If you’ve been working with containers, chances are you are familiar with Kubernetes. Everyone seems to love the K8s platform. But the real question is will it continue being just as relevant five or ten years into the future? In this article, we understand what Kubernetes is, how it compares to Dockers, and what the future of Kubernetes would look like.
Also known as K8s or Kube, Kubernetes is an open-source system for deploying, scaling, and managing containerized applications. It automated the operations of Linux containers and eliminated many of the manual processes involved in deploying and scaling centralized applications.
But wait, what are containers? Containers are executable units of software wherein the application code is packaged (along with libraries and dependencies) to run anywhere on the desktop, in traditional IT, or in the cloud. Containers are designed to be ephemeral in that a container can crash or die without losing user data because the data is stored outside the container.
The engineers at Google developed Kubernetes as an open-source project in 2014. Based on Borg, the container orchestration platform used by Google internally. The future of Kubernetes coherently depends on its capabilities in the present day.
Kubernetes gives you a platform that you can use to schedule and run containers on clusters of virtual or physical machines. That is to say, it assists you in fully implementing a container-based infrastructure in production environments. Developers can also use Kubernetes patterns to develop applications that have cloud-native features with Kubernetes as a runtime platform.
Kubernetes allows you to:
Before we compare and ponder the future of Kubernetes and Docker, let us briefly understand what Docker is.
Docker is a commercial containerization platform and runtime that assists developers in building, deploying, and running containers using a client-server architecture with simple commands and automation through a single API. It is a suite of tools developers can leverage to build, run, share, and orchestrate containerized applications.
The Docker container architecture looks something like this:
Developer tools for building container images: Through Docker Build and Docker Compose. The former creates a container image, i.e., the blueprint for a container. This includes everything needed to run applications—from app code, binaries, and scripts to dependencies, configurations, and environment variables. Docker Compose is a tool that defines and runs multi-container applications.
Sharing images: Docker provides a registry service called Docker Hub for sharing container images.
Running containers: Container runtime such as Docker Engine run in almost any environment: Linux and Windows servers, Mac and Windows PCs, the cloud, edge devices, etc.
Built-in container orchestration: Managing a cluster of Docker Engines called swarm is done by Docker Swarm.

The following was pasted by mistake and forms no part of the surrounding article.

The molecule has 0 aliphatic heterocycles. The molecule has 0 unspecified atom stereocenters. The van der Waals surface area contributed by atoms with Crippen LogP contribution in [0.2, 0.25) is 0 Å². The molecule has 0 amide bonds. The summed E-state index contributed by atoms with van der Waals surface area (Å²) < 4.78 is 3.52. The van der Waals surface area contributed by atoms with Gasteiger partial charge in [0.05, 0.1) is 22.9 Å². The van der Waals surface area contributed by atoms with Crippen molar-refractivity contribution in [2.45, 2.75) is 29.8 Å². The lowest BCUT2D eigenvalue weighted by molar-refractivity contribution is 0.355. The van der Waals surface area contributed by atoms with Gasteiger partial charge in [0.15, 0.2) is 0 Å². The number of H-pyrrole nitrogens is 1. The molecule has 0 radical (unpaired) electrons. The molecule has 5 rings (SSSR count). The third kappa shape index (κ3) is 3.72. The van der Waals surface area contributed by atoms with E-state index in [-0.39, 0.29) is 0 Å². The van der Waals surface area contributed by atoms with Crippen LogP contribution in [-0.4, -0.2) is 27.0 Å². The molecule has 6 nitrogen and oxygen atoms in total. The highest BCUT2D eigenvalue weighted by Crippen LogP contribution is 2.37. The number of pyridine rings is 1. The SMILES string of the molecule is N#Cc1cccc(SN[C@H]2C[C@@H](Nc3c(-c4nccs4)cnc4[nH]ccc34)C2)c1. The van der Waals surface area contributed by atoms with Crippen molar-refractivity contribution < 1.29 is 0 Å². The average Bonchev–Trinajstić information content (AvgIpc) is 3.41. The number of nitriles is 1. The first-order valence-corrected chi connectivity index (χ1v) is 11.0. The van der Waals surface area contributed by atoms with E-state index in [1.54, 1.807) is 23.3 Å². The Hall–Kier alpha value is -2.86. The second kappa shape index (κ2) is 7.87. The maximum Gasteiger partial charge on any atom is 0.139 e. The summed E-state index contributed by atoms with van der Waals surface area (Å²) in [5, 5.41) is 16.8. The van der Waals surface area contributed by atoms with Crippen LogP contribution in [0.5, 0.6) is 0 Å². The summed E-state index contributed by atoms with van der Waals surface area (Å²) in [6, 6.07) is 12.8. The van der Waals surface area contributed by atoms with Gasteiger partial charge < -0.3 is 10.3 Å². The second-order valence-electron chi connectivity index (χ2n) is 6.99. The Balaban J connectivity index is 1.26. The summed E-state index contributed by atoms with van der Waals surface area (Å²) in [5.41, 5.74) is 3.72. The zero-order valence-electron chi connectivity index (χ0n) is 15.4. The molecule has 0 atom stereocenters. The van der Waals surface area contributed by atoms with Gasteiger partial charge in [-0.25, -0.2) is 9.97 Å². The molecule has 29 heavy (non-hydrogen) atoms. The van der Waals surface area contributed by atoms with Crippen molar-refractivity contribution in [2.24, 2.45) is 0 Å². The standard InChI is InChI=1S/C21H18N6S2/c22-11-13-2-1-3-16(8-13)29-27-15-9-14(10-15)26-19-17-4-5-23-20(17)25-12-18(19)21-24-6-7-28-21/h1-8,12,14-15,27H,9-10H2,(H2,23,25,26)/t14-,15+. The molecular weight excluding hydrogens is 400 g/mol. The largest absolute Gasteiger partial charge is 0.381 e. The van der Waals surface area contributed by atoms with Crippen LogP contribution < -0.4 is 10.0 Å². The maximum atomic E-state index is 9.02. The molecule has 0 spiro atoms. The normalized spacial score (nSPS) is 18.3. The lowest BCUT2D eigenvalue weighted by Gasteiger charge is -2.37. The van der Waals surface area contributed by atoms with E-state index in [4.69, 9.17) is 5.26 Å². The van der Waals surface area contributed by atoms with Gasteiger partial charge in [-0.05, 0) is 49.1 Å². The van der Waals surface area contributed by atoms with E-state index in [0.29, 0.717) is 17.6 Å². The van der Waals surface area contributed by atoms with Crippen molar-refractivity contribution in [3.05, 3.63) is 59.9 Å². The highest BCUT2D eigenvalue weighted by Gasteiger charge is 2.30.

Docker is a software development tool suite that allows developers to create, shape, and run individual containers. Kubernetes can be defined as a system for operating containerized applications. Think of containers as standardized packaging for microservices with all needed application code and dependencies inside. Docker is responsible for creating these containers. Now, a modern application consists of many containers. Operating these containers in production is Kubernetes’ job.
Docker and Kubernetes are mostly complementary technologies. While Docker offers an open standard for distributing and packaging containerized applications, Kubernetes enables the orchestration and management of all container resources from a single control plane. Using Kubernetes with Docker makes your infrastructure more robust and your application more scalable and highly available. This combination is recommended regardless of the discussion on the future of Kubernetes.
Keep up with the most stable: Even though the latest version of Kubernetes may have unfamiliar features or limited support, it may be incompatible with your existing setup. Still, the rule of thumb is always to keep your K8s updated to the latest stable version. This version will most likely come with all security or performance issues patched. You will also be able to find community or vendor support more easily and avoid security, performance, or cost anomalies.
Be friends with Versioning Config Files: Store all config files, like deployment, services, ingress, etc., in a version control system before pushing your code to a cluster. This will allow you to track source code changes and quickly undo the change and restore your cluster to stability and security whenever needed.
Declarative YAML Files: Replace imperative kubectl commands with declarative YAML files. These can be added to your cluster with the kubectl apply command. Kubernetes helps to figure out your desired state while adopting a declarative approach. With YAML files, you can store and version all your objects along with your code and roll back deployments in case of errors. Moreover, this system lets your team see the cluster’s current status and changes.
Lint your Manifests: If you find YAML tricky, you can use yamlint to support multi-documents within a single file. Kubernetes-specific linters are also available with Kube-score, where you lint your manifests and maintain best practices, and kubeval, which lints your manifests and checks the validity. The 1.13 version of Kubernetes has a dry-run option on kubectl that allows the system to inspect your manifests without applying them. You can use this feature to verify that your YAML files are valid for K8s.
Adopt a Git Workflow: A Git-based workflow is a great automating model for all tasks using Git as the single source of truth. Adopting GitOps improves productivity, speeds up deployments, improves error tracking, and automates your CI/CD processes.
Couple Pods to Deployments, ReplicaSets, and Jobs: Nake pods are not bound to a Deployment or ReplicaSet, and it is better to avoid them. It is impossible to reschedule them in case of a mode failure. On the other hand, a deployment helps maintain a desired number of pods by reading a ReplicaSet and defining a strategy for replacing pods.
Clear Labelling of your K8s Resources: Each K8s cluster has different components like containers, services, networks, and pods. Keeping track of all these resources can get difficult with the cluster’s growth. Labels are attributed to a particular resource in Kubernetes clusters, making it easy to filter and select objects with kubectl. Therefore, it is recommended that you use as many descriptive labels as you can to differentiate between the resources. Labeling can be done by version, owner, component, instance, project, team, confidentiality level, etc.